On ultrasounding the muscle, I could actually feel the painful knot in the muscle whenever the device went over it. However four or five days later, at twice a day, both the knot and the pain were gone. Let me see: “physio, twenty quid a session, ten sessions, that’ll be two hundred notes please”. The machine only cost me a hundred. And it’s kept me on the road, so I never actually missed a single mile. Now I’m pain free once more. There you go: result!
This week I tweaked a calf muscle: once again it was my own fault for trying to beat the lights at Mearns Cross before they went to red on the way into work. Yes I made the lights, but the cost was a dull nagging pain. Send for Ultrasound: two days later and the pain’s almost gone! And once again no miles missed. There’s another fifty quid saved.
Everything sorted and still on the road. Max miles and spring’s on the way. Allegedly.
But there’s more…
In an alternative (previous and occasionally current) life, I am a middle and long distance coach in athletics, I did my badges 25 years ago but now I just advise people on an ad hoc basis whenever an athlete wants to achieve something they thought was impossible.
How shall I put this? Cat is an athlete who has not, until this point in time, been an athlete. However a missed opportunity sits well alongside unfulfilled potential when you have a desire and a work ethic the like of which I haven’t seen in twenty years (apologies in advance to everyone I have worked with in between). Cat exhibits every trait of wanting to fulfil a dream that you can only stand back and admire as a coach. I don’t care that Wayne Rooney has signed a deal that’s going to earn him £300K a week for the next four years, I would take Cat’s desire over Rooney’s inflation every day of the week. It’s what makes amateur sport what it is: the backbone of Team Hard Work.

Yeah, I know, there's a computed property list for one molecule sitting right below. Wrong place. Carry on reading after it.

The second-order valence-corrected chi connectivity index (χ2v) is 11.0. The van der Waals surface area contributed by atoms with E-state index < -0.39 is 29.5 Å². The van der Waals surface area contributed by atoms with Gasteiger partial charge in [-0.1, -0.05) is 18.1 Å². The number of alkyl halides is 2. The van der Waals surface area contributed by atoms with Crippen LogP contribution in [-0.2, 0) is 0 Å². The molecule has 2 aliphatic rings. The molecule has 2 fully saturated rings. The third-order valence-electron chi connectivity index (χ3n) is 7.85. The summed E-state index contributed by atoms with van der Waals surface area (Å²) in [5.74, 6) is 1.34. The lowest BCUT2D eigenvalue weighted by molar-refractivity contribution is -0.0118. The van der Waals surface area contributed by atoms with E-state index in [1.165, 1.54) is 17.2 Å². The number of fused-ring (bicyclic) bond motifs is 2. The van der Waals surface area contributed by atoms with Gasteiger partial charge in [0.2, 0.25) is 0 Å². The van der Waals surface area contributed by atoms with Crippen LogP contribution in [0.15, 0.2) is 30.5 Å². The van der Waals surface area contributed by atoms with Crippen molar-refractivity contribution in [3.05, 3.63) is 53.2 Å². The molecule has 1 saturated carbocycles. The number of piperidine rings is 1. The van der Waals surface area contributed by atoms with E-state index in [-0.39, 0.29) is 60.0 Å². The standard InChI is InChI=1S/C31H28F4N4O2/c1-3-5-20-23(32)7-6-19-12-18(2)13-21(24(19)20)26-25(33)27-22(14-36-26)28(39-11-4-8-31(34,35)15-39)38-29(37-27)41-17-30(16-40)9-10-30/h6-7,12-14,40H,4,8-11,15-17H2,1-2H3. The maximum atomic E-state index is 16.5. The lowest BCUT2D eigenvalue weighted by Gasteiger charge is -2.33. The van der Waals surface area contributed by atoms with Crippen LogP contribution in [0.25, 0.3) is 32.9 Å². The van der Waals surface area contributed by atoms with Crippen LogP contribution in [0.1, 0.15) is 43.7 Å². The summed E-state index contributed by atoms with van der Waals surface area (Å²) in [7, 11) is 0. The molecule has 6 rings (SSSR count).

It’s Friday night. What do you do on Friday night? Hit the town and get hammered; wake up Saturday morning and waste your weekend? That’s what a lot of people do…
We train with a brain. Friday night is interval night. Interval training is hard. Interval training in the winter is hard. Interval training when you’ve never done interval training before is even harder. And this has been a dreadful winter to be a (first time serious) athlete. And tonight was no exception.
So we shifted the session…
If you’re a runner and you’re reading this, you’ll understand what I mean. If you’re not a runner, I apologise but ask that you just stay with me…
16 x 600m with a token 400m thrown in for good measure at the end to bring the session up to 10K of hard painful intervals. All delivered at 4% above anaerobic threshold to guarantee lactate tolerance. It’d been blowing a gale all day and the forecast was for lashing rain (which duly delivered) by the time I’d finished work.
So what did we do?
We moved the session indoors to the Clyde Tunnel.
Now if you’ve ever been coached by me, and I know that a few folk who’ll be reading this have been, you’ll know that when the weather’s rubbish on the outside, the Clyde Tunnel offers great indoor training facilities, and for free. For the uninitiated, the pedestrian/cycle tunnels are over 750m long and with 600m intervals to do, what we did was skewed the start and finish points so that each 600m leg was mainly downhill, with a short uphill walk at the end of each leg to the other side to start the next repetition. Cat did the hard work: I just got on my bike and legged it to the other side with the stopwatch.
In my experience, it’s when you see an athlete under stress that you see the real person, the person that really wants the result that’s maybe three or four months away.
In the depths of a dark, cold, miserable Scottish winter, Cat has shown exactly the same I will see this through to the end spirit that I know that will see me through to the end of LifeCycle sometime in 2016/17/18… I really, really appreciate that in an athlete: It’s what makes coaching worthwhile.
Some people think it’s all over: no chance!
Not with Ultrasound and Intervals…